What is counselling?Counselling is about talking to someone who understands what depression is and what can help.Counsellors are professionally trained to work with people on their personal and emotional issues, including depression and suicide.
What to expect from counselling
Most universities and many colleges have a counselling service which is free for students to use.
When you phone or email for an appointment you may be asked to give your weekly availability so that you can be offered an appropriate appointment time. You may be asked to fill in a short questionnaire or registration form to give your contact details and a bit of information about what issues you want to discuss. This information will always be treated confidentially.
In the first session you will usually:
- have an opportunity to ask questions about what is offered,
- be expected to outline what has brought you to counselling and what you hope to gain,
- agree a series of meetings, usually weekly, to discuss and work through the depression.
What you say will be kept confidential to the counselling service and will not be discussed with anyone else in your university/college (except under certain exceptional circumstances which will be explained in advance).
Different kinds of counselling
Counsellors do not all work in exactly the same way, and not everyone ‘clicks’ with the first counsellor they see. Counsellors welcome questions about how they work, and are open to discussing whether they are the right person to help. It is important that you feel comfortable with the counsellor you see, so don’t settle for the first one if you’re not entirely happy with them. See ‘How does counselling help?’ for more on what to expect and the different kinds of counselling.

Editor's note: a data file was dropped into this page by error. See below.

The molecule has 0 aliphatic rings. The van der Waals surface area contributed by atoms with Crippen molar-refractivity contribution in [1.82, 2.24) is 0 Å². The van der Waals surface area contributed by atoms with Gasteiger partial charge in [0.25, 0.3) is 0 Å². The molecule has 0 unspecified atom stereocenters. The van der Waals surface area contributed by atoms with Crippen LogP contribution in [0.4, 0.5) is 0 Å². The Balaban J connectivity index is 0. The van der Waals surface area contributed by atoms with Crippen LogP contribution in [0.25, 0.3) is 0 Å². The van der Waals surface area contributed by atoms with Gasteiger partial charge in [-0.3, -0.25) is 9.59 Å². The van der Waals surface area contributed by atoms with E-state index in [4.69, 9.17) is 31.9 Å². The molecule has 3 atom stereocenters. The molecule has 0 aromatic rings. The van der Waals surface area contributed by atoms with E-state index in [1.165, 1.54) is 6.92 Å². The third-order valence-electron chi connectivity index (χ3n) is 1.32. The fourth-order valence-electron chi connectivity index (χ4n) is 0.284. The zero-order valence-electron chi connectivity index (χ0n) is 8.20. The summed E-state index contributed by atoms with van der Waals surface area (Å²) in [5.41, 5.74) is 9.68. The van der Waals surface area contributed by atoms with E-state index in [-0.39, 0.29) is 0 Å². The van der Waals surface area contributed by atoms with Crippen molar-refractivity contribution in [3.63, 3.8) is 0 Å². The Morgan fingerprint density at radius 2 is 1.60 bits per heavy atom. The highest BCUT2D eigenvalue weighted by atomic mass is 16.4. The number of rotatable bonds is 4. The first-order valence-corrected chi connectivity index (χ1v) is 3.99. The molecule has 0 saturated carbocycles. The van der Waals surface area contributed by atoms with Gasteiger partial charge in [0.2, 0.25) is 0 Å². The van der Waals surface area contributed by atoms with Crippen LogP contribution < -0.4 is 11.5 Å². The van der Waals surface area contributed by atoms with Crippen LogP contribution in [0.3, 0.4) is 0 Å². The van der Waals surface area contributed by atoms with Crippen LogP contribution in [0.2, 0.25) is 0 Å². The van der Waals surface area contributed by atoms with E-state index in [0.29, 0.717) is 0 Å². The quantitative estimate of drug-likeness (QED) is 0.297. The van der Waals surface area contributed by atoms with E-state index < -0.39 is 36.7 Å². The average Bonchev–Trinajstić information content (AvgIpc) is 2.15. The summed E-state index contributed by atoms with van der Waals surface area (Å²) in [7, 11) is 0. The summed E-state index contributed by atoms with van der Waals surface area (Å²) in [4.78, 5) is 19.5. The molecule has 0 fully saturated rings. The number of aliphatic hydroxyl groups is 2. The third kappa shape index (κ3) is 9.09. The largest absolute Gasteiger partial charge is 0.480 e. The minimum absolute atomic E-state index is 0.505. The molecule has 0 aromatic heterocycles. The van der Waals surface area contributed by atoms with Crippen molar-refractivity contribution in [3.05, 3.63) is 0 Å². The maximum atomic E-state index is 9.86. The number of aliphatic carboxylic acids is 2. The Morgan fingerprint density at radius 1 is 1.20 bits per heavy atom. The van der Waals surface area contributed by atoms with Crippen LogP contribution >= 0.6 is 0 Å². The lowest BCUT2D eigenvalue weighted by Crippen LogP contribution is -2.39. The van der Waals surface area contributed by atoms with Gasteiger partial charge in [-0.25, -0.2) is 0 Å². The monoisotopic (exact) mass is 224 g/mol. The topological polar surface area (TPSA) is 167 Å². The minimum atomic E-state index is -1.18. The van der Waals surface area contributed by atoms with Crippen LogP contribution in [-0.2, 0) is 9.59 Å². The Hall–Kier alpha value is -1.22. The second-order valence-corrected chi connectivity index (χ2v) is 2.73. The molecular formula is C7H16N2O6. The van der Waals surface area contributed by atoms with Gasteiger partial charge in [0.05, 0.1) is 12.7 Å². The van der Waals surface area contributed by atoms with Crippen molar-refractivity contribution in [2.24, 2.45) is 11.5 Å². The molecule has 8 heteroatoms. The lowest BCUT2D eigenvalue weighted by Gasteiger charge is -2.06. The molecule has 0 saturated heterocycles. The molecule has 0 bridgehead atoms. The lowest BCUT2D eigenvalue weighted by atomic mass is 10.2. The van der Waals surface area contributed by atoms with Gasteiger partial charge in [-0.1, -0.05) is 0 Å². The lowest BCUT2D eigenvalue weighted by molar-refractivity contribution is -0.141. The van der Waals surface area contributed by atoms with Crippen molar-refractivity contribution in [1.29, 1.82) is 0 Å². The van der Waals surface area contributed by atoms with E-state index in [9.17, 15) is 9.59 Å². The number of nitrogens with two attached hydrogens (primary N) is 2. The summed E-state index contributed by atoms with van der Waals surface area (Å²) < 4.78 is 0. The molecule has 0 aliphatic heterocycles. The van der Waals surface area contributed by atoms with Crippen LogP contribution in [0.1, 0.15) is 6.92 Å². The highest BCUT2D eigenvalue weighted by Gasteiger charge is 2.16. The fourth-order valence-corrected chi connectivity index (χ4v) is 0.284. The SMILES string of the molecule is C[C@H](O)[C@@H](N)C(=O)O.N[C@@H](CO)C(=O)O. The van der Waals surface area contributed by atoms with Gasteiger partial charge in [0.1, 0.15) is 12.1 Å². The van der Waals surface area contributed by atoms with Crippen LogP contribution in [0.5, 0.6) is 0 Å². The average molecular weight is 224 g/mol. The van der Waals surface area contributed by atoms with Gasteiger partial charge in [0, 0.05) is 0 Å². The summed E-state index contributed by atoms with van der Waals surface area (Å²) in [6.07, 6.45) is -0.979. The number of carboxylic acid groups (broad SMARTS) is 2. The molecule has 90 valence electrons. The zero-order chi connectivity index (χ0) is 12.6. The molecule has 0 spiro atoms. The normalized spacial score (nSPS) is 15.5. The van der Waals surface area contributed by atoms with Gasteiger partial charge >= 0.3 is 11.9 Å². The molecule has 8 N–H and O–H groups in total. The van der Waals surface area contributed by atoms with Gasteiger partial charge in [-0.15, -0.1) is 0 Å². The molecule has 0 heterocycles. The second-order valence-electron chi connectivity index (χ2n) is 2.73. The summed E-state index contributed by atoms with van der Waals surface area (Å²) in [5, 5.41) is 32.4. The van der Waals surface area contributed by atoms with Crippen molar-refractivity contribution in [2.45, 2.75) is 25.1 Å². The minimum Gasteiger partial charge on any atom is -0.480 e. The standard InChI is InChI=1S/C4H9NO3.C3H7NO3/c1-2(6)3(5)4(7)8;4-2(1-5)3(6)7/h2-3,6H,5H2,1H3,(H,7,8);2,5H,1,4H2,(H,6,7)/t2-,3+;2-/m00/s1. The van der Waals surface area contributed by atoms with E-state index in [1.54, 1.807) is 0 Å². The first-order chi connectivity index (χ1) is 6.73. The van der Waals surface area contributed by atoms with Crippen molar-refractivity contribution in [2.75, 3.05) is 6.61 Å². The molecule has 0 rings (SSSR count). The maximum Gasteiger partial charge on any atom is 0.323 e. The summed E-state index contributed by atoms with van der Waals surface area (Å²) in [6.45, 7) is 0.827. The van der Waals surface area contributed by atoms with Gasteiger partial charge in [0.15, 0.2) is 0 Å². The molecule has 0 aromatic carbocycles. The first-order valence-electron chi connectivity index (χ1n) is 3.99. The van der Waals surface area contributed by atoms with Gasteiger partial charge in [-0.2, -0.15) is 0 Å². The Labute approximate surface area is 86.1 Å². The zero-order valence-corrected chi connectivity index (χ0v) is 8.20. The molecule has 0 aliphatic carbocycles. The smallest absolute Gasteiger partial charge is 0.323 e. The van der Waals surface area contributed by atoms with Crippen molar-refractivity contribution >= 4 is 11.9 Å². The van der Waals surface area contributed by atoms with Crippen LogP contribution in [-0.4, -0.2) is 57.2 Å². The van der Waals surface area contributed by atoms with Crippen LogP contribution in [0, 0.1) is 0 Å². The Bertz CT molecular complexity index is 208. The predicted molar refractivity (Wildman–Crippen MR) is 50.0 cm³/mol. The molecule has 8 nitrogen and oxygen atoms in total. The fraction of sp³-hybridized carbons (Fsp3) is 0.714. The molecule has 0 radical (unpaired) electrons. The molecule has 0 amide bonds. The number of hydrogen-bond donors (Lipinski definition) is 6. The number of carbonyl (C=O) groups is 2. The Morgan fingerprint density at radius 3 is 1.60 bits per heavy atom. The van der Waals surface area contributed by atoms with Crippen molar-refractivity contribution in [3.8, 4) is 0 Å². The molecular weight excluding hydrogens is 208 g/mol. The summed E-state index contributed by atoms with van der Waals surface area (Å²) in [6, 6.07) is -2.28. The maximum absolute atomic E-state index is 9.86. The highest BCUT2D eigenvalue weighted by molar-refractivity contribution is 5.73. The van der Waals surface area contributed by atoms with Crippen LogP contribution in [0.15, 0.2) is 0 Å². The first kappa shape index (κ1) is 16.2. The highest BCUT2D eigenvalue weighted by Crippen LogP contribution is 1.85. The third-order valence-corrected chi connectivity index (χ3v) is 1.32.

What else do counsellors offer?
- Liaison with doctors
Counsellors often work closely with university health centres and may be able to help you find a doctor who has an interest in working with depression. Some counsellors work in GP surgeries and offer counselling on referral from the doctor.
Some counselling services offer referrals for alternative therapies, like massage or exercise classes.
- E-mail counselling
Some university or college counselling services offer counselling via email as well as face-to-face sessions (see ‘Online help’).
- Groups or workshops
Some counselling services offer therapy or support groups, sometimes focusing specifically on depression. They may also offer one-off workshops with tips for things like stress management or procrastination.
- Further info
Most services have websites and leaflets describing what they offer and offering advice about common problems, including depression.
Get local contact details
Find the details for your own campus counselling service on our ‘Get local help’ page.